• 10. International Journal of Management (IJM), ISSN 0976 – 6502(Print), ISSN 0976 - 6510(Online), Volume 5, Issue 4, April (2014), pp. 89-99 © IAEME 98 6.0 SUGGESTIONS The current study has shown the main reasons for the unsuccessful running of the Zilla Parishad schools. Apart from the questionnaire collected, a few personal interviews were carried out by the investigators. These have shown that the absence of English medium, unavailability of proper infrastructural facilities and in access to take part in extra-curricular activities have resulted in the decline in strength of students joining Zilla Parishad schools. The following are a few suggestions which could improve the situation and make Zilla Parishad schools more attractive when compared to the private schools: 1. Zilla Parishad schools should offer English medium since every parent is looking for the same in the schools. 2. The private schools offer education using various modernized teaching aids which is lacking in Zilla Parishad schools. If the Government takes initiative and introduces such modernized teaching in these schools also, it would attract more number of students who cannot afford the cost of education offered at private schools. 3. Though the Zilla Parishad schools are having good infrastructural facilities, yet they are not sufficient in successful running of the school. If these facilities are taken care of, the schools will function well at par with any other private school. 4. More encouragement should be given to the students to participate in various extra-curricular activities. The same facilities should be provided for their development. 5. The Government has started these schools for the welfare of the students in rural areas who cannot afford education in private schools. The Government has taken lot of initiatives to increase the rate of literacy among the poor and Zilla Parishad schools are one such initiative. Not money, education is the prime motto of these schools. But due to the lack of awareness among the people in rural areas, they consider these schools to be low profiled. Hence awareness programmes have to be conducted through students and youth about the importance of these schools in the rural areas. As humans, we have a tendency to blame others for the failure of anything. In case of these schools, Government is blamed most of the time. But the parents and students should realize one fact that Government is by the people, of the people and for the people. It can function well, only if proper support is extended by the general public. Hence initiatives are not the whole and sole responsibility of the Government, but the society also should come forward to help these schools to provide basic facilities to students. The youth who have taken education can propagate the importance of these schools and they can also give donations as far as their financial position permits and can help in improving the standards of these schools. So let us all come together, and take a step forward to help the future of India. 7.0 CONCLUSIONS From the present study, it is concluded that (i) Most of the schools are not having proper electricity facilities; (ii) Maximum schools do not have computer lab facility to enhance the computer knowledge of their students; (iii) Most of the teachers opined that their schools are not having the most important science laboratories to provide practical exposure to students; (iv) Nearly all schools are not having Craft/ Drawing and Music teachers Though schools are running under the Government aid, still they are lagging behind in providing proper infrastructural and extra-curricular facilities to the students which is a draw back and main reason for the decrease in strength of Zilla Parishad schools. The only way to improve this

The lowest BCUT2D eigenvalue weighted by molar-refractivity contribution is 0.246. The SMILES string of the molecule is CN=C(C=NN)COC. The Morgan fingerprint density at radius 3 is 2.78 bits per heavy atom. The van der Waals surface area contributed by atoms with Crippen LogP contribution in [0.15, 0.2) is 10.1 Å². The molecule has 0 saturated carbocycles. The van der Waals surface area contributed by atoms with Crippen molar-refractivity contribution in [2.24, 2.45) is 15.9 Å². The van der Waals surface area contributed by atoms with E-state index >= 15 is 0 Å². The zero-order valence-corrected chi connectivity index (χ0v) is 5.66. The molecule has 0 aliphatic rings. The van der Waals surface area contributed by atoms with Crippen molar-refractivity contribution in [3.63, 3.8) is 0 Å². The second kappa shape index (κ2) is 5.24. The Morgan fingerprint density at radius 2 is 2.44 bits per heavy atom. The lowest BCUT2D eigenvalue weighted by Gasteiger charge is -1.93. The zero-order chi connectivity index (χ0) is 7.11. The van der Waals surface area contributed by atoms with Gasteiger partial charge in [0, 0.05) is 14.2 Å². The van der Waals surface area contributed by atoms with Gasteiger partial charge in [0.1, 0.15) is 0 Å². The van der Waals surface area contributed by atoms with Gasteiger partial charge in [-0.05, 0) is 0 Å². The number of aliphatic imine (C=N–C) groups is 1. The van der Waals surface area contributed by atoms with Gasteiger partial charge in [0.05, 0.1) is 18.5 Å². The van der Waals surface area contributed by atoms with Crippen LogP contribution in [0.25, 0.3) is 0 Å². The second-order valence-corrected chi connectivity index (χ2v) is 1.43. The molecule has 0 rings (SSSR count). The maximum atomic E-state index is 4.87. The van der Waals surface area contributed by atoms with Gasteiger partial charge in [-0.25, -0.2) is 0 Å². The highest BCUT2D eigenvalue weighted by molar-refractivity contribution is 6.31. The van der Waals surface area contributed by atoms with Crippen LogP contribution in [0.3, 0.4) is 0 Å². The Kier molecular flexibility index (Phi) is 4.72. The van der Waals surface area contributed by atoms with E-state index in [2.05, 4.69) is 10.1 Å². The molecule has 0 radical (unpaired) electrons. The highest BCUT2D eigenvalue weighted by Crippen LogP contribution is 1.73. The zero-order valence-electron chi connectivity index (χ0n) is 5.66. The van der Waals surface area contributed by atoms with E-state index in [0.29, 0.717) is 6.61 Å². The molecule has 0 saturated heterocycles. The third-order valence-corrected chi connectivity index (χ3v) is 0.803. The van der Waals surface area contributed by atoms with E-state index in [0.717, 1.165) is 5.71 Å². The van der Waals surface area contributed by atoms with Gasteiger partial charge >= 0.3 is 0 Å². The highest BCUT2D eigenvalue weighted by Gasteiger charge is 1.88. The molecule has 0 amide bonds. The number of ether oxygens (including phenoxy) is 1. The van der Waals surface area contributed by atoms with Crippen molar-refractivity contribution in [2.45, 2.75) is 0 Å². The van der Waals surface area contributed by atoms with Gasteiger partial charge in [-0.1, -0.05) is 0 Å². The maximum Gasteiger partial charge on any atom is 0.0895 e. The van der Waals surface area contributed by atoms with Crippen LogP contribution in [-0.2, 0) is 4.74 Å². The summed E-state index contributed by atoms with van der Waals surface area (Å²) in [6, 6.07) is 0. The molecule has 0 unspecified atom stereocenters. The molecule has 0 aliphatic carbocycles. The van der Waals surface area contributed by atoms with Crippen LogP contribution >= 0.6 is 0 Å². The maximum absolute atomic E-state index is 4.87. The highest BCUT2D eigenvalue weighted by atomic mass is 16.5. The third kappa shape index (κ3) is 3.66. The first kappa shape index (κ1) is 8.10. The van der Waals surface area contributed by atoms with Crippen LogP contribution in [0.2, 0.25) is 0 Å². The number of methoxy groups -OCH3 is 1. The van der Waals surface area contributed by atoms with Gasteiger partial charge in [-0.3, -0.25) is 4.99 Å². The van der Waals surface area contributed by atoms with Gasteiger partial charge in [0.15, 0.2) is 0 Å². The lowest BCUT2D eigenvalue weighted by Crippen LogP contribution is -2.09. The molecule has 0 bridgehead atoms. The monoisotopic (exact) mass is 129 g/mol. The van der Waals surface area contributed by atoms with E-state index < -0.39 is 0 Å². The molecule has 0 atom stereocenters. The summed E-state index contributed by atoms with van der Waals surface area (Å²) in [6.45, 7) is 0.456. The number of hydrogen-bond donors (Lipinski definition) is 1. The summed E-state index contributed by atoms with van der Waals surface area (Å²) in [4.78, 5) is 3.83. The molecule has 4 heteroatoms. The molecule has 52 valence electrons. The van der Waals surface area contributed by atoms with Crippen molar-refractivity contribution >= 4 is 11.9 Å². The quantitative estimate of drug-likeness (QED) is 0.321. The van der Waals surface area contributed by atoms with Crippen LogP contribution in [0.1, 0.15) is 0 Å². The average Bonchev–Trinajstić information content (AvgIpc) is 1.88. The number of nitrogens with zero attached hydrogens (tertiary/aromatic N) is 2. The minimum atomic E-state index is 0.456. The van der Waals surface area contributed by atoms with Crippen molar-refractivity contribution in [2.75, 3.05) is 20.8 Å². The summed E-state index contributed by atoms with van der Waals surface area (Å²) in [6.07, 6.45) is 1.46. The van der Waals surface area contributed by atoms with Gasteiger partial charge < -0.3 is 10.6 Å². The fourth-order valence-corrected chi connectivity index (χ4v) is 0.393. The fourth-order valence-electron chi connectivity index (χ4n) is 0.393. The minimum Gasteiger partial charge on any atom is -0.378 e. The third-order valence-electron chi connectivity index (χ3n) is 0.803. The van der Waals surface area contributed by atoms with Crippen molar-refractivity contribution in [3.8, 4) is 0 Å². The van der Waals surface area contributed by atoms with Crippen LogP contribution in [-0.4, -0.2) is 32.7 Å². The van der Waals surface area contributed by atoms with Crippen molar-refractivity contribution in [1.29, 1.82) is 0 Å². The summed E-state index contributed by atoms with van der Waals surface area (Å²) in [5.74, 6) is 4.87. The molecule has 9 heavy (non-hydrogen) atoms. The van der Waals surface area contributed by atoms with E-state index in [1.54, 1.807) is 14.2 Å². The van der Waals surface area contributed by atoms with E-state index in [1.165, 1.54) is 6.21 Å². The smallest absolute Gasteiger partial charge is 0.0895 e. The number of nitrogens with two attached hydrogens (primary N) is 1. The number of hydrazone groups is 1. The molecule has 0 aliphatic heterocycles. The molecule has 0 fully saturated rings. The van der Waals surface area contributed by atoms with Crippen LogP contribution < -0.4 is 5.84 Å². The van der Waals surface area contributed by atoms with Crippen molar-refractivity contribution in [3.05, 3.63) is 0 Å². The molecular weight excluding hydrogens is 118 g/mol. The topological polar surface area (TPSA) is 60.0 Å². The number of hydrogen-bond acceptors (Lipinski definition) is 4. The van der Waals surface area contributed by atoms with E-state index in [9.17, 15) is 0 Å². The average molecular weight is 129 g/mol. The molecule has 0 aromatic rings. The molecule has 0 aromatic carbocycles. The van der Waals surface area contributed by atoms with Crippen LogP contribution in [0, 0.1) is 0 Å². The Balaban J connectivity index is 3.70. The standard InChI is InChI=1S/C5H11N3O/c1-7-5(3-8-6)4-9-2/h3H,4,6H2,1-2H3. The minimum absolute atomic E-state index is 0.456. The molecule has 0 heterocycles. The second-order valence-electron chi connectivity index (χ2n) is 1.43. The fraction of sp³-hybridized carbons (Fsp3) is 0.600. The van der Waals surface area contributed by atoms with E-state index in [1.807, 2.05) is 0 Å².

• 11. International Journal of Management (IJM), ISSN 0976 – 6502(Print), ISSN 0976 - 6510(Online), Volume 5, Issue 4, April (2014), pp. 89-99 © IAEME 99 situation is that the villagers have to play a crucial role and take care of management of these schools and try to provide facilities at par with the private schools at affordable price. The society also has a major role to play in the improvement of Zilla Parishad high schools. Instead of depending upon the Government alone for financial aid, society should come forward to improve rural education as these students are a part of future India. BIBILOGRAPHY 1. Primary Education in India: A Case Study of Government- Run Primary Schools in Rudraram K. Tejaswani* M. Lalitha Sridevi; Journal of Education and Practice, www.iiste.org,ISSN 2222-1735 (Paper) ISSN 2222-288X (Online) Vol 3, No 14, 2012. 2. Bajpai, Nirupama and Sangeeta Goyal: Primary Education in India: Quality and Coverage Issues; CGSD (Columbia University) Working Paper No 11, February 2004. 3. Dr.D.Balaramulu: A study on management of mandal Parishad schools in Nizamabad mandal of Nizamabad districts; Osmania journal of international business studies, jan-june 2011. 4. C.Ramanigopal, “Knowledge Management Strategies in Higher Education”, International Journal of Advanced Research in Management (IJARM), Volume 3, Issue 1, 2012, pp. 20 – 29, ISSN Print: 0976 – 6324, ISSN Online: 0976 – 6332.

×